Here is an interesting problem based on one I found in the 2008 AIME (Q11).
How many compositions of the positive integer n have adjacent parts with different parity?
For example, a valid composition of n=14 is
14 = 1 + 2 + 5 + 2 + 1 + 2 + 1,
since the 1,2,5,2,1,2,1 alternate between being odd and even.
The first terms of the sequence are (OEIS A062200)
1, 1, 3, 2, 6, 6, 11, 16, 22, 37, 49, 80, …
Interestingly the sequence decreases between n=3 and 4 since the only valid compositions of 4 are 4 = 1 + 2 + 1 and 4, while 3 = 1 + 1 + 1 = 2 + 1 = 1 + 2.
Here is the first approach I came up with to solve the problem. Let be the number of such compositions starting with an even number and let be the number of compositions starting with an odd number. We wish to find . We identify four cases:
- If is odd and the composition starts with an even number , we remove that even number and have a composition of starting with an odd number. Summing over choices of ,
- If is odd and the composition starts with an odd number , we either have the single term composition , or we remove that odd number and have a composition of starting with an even number. Summing over choices of ,
- If is even and the composition starts with an even number , we either have the single term composition , or we remove that even number and have a composition of starting with an odd number. Summing over choices of ,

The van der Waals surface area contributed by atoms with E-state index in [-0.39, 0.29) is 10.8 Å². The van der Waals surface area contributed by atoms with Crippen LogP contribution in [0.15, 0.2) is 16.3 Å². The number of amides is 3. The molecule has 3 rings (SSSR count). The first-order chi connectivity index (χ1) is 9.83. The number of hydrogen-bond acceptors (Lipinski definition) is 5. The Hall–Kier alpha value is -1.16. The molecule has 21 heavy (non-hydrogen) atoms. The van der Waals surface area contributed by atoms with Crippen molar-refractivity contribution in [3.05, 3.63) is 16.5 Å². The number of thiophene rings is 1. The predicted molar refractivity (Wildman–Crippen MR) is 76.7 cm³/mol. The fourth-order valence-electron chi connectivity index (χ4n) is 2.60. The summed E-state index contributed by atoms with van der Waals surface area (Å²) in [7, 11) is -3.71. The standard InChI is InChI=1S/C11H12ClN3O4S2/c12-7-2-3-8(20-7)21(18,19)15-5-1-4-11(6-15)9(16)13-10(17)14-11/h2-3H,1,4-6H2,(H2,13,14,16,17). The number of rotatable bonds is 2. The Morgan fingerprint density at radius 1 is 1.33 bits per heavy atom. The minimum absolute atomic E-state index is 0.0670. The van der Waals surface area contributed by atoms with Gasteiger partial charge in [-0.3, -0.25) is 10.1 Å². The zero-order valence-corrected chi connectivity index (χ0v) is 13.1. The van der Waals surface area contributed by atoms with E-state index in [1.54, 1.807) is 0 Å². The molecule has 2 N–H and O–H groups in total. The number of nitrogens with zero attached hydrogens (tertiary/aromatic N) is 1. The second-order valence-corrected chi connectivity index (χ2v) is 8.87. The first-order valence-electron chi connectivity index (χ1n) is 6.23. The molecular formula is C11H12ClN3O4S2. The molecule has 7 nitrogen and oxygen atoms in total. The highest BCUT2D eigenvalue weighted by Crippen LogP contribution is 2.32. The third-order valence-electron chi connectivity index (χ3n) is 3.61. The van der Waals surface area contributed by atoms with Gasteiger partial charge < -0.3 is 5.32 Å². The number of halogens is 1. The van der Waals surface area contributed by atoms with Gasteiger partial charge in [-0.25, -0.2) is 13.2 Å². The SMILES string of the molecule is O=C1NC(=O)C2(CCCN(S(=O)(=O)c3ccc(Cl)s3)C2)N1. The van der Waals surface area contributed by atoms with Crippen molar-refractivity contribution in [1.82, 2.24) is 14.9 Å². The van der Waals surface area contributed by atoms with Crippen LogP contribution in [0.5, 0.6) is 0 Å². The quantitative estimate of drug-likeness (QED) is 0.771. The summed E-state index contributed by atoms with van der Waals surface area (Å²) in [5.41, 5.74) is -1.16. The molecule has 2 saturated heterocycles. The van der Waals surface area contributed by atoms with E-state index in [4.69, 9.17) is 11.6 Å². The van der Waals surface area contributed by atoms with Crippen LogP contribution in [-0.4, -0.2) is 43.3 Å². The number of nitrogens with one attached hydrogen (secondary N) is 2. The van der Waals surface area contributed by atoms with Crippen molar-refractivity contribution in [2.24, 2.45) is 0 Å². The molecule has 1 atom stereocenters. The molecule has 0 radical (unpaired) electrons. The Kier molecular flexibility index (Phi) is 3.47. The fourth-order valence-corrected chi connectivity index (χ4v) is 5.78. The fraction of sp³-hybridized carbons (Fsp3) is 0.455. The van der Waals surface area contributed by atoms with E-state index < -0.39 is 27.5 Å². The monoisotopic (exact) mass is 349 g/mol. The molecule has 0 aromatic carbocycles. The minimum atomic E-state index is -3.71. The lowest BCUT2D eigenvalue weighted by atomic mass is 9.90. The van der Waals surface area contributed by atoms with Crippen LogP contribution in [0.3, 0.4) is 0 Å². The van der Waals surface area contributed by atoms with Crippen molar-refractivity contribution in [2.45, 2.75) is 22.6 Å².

- If is even and the composition starts with an odd number , we remove that odd number and have a composition of starting with an even number. Summing over choices of ,
Recursions (1)-(4) with the initial conditions allows us to generate the following table.
After writing out some terms I noticed the pattern
I later saw why this is so. Firstly, a composition of that starts with an even number can be obtained from any composition of by adding 2 to the first term if even or inserting 2 at the start if odd. Hence . For the second relation, if the composition of starts with an odd number, it either is 1 plus an even-starting composition of or it can be obtained from an odd-starting composition of by adding 2 to the first term. Hence .
From (5) and using we find that
Together with the initial terms , (6) enables us to generate our desired terms without requiring or .
The OEIS page also gives the following expression for :
Here is how to show this result, with help from the solution at AoPS here. For ease of exposition convert the problem to one of binary strings: we require the number of length-n 0-1 strings so that maximal continguous blocks of 1s have even length and maximal contiguous blocks of 0s have odd length.
Suppose there are maximal blocks of 0s. All but the last such block must necessarily be followed by a pair of 1s. That is, the string has the form
where blocks enclosed by  contain the same digit (0 or 1) and 0 or more pairs of digits are in place of the sets of four dots. We have shown blocks above but the first and last may be empty.
Let , which is the number of pairs of digits to use after 0s are used (noting that must be even). We have 0s used above along with pairs of 1s. Therefore pairs of 0s or 1s need to inserted into the blocks above. The blocks that they end up determine whether they are 0 or 1.
Now pairs can be inserted into blocks in ways, since we write out symbols in a row and choose of them to be pairs, with the remaining symbols representing separators between blocks. In our case,
, and , so
Summing over choices of gives (7) as desired. Note that some of the terms will be 0 as ranges from 0 to n+1.
For example, when n=11 and 12, we have
matching the values given in the table above.